Monday, September 1, 2008

Reading Jane Gallop's Anecdotal Theory

My friend Tanis recommended Jane Gallop's Anecdotal Theory to me this summer, and I'm so glad she did. I haven't read Gallop for years. I first discovered her in a grad course on The Politics of Pedagogy and then read her as part of my engagement with Lacan. At that time, I was dazzled (I'm lifting this great word from Editor, who used it in comments on my other blog recently) by her wordplay, her ability to do close textual analysis that got right into the heart of words, dissecting the French and German and Latin ones in flights of imaginative synthesis that built compelling arguments.
Reading Anecdotal Theory, I'm wondering why I haven't kept up with Gallop's writing -- a rhetorical question, really, as I know precisely why -- the little matter first of getting my dissertation done and for the three years since that, the other equally small matter of keeping up with prep and marking for a 4/4 teaching load. But this reading isn't work, it's truly pleasure, and I need to make more time for it! She's so elegant. Consider this chiasmus, which sums up the argument of the essays in the first third of the book: "Just as not all sexism is sexual, not all sexuality is sexist." Thus she warns against the trend in the politics of sexual harassment to forbid any sexual behaviour in the pedagogical relationship. She cautions that this is leading to a right-wing protectiveness that will eventually limit women's sexuality in a manner never intended by those feminists who pioneered laws against sexual harassment -- which, as she points out, did not originally mean harassment through sexual acts but rather harassment on the basis of sex/gender.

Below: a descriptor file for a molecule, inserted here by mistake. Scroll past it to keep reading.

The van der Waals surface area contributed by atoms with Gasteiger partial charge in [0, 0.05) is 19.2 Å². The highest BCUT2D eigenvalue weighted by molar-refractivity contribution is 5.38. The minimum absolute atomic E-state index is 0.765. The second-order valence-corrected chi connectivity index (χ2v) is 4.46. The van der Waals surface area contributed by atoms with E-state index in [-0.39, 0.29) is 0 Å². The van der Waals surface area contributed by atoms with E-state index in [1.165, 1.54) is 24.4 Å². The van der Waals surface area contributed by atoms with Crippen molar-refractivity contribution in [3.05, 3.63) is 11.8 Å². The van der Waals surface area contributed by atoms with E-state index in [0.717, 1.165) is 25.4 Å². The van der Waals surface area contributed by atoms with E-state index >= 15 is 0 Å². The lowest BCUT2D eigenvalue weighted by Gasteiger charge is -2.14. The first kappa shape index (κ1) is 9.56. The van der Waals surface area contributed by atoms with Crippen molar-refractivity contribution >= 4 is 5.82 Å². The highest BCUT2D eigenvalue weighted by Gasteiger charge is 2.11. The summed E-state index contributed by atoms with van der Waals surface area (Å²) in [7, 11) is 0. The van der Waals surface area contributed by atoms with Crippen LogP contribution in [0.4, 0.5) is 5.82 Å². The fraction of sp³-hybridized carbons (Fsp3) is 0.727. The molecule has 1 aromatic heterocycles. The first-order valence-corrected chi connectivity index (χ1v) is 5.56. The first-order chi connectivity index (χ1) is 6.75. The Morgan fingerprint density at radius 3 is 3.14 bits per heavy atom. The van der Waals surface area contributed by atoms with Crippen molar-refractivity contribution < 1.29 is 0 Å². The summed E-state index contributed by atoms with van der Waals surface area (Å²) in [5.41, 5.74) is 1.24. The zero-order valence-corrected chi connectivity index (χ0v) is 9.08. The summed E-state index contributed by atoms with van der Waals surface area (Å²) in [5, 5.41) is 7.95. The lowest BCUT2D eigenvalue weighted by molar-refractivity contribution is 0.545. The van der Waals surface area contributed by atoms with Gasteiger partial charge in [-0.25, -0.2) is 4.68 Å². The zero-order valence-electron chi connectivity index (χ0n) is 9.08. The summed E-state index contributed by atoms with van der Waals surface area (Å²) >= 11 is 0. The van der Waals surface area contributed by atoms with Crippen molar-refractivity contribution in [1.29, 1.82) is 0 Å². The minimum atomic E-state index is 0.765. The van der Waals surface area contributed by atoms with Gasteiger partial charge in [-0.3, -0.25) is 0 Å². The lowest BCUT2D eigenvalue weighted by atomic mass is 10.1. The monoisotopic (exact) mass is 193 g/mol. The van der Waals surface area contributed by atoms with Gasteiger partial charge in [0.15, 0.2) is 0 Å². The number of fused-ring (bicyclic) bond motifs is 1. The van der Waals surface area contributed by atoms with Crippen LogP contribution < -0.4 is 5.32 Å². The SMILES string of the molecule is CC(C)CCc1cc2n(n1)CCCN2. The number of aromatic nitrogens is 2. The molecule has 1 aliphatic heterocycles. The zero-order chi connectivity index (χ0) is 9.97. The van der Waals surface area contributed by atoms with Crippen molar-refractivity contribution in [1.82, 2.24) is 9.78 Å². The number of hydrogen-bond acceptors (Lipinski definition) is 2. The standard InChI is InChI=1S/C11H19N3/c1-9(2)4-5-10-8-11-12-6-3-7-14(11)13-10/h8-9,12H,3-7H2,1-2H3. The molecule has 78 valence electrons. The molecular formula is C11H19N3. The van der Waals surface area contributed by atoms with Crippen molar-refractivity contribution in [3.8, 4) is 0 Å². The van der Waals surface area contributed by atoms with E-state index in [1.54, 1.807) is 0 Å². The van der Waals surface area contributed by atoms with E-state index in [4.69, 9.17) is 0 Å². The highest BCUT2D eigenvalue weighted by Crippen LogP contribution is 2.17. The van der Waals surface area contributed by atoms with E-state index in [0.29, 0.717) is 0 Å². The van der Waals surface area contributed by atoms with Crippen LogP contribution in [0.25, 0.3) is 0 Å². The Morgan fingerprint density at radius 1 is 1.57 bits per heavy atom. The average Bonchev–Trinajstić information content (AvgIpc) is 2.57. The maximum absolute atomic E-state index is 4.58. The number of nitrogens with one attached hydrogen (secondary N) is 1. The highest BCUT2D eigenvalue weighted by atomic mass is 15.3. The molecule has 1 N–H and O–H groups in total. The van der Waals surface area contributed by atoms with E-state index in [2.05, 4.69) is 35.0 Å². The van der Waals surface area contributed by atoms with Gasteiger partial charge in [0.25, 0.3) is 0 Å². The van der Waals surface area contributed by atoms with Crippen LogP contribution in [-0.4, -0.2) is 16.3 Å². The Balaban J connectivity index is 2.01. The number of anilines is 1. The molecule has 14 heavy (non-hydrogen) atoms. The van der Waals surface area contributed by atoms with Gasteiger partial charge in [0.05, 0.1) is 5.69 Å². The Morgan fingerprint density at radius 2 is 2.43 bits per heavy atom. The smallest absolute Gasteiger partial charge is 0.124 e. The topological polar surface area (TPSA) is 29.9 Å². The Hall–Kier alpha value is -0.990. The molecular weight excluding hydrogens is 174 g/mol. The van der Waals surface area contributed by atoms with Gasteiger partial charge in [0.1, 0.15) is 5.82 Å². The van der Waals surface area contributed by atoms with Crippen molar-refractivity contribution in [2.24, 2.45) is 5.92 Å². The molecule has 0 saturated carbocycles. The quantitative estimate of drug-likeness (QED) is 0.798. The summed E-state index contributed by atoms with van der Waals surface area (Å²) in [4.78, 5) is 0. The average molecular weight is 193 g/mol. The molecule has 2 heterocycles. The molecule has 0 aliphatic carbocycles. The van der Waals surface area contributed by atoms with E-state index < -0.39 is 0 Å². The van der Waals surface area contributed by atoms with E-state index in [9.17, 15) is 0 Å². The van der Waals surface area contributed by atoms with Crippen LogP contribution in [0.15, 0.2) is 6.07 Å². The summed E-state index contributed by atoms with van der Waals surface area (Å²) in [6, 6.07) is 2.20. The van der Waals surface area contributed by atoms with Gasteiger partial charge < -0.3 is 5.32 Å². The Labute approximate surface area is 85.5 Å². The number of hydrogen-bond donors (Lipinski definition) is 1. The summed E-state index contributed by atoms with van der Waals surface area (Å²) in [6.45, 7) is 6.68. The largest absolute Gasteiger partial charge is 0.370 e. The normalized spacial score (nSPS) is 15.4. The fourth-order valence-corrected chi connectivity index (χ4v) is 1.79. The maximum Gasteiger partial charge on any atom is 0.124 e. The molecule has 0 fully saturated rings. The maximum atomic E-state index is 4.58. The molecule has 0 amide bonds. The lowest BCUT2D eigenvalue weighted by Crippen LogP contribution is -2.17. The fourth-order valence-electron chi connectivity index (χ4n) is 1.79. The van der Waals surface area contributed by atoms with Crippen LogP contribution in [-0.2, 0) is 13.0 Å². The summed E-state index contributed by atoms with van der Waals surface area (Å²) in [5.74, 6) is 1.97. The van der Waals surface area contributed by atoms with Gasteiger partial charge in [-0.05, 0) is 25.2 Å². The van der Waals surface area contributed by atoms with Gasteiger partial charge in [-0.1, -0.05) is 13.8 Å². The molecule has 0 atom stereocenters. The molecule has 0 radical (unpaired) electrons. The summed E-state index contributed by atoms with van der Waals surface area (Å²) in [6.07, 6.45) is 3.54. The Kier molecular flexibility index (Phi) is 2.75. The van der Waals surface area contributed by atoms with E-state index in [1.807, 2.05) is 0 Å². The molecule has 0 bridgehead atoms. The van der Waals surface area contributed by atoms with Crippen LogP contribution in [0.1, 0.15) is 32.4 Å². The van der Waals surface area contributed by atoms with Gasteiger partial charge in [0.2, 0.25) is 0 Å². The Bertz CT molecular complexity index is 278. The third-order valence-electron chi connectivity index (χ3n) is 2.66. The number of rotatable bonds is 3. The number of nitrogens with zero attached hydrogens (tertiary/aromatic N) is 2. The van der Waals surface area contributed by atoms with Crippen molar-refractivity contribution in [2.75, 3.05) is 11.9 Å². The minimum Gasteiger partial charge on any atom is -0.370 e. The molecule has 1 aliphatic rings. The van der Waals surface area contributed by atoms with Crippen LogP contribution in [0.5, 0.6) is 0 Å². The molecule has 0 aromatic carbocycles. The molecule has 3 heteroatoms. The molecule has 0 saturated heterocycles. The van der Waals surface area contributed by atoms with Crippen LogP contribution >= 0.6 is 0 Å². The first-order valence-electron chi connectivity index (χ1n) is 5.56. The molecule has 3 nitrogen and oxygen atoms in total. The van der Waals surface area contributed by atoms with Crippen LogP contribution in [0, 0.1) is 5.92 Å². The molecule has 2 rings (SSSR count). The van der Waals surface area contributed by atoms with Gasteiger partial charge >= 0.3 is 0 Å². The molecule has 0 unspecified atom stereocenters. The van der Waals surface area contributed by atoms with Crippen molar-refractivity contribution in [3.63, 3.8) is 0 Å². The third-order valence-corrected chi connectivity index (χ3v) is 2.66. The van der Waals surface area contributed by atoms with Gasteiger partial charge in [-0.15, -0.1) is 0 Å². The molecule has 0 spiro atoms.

I'm only halfway through so far, but I'm paying close attention to the way Gallop explores the place of the anecdotal in academic writing, the honesty with which she reads her own earlier work for its (rather apologetic) insertion of the personal. She convincingly shows that the exorbitant (to use her term) anecdote is even more deserving than the supposedly more representative one of rigorous deconstruction -- that these exceptions can point to the rules, exposing the flaws in policy. Around the time I was reading and studying her in grad school, Gallop had displayed her own exorbitance with the outrageous (deliberately so, apparently) statement she made in the face of charges of sexual harassment that her "sexual preference [was] grad students." I have to say that my reading of her was arrested by this statement[and when I began this sentence, I meant my reading of her persona, but I wonder at the coincidence that I read none of her work after this]. While I haven't yet finished this collection, I am very much looking forward to reading the rest of the essays, and I'm glad to have got past that earlier conception and back to the pleasures of reading Gallop.

No comments:

Post a Comment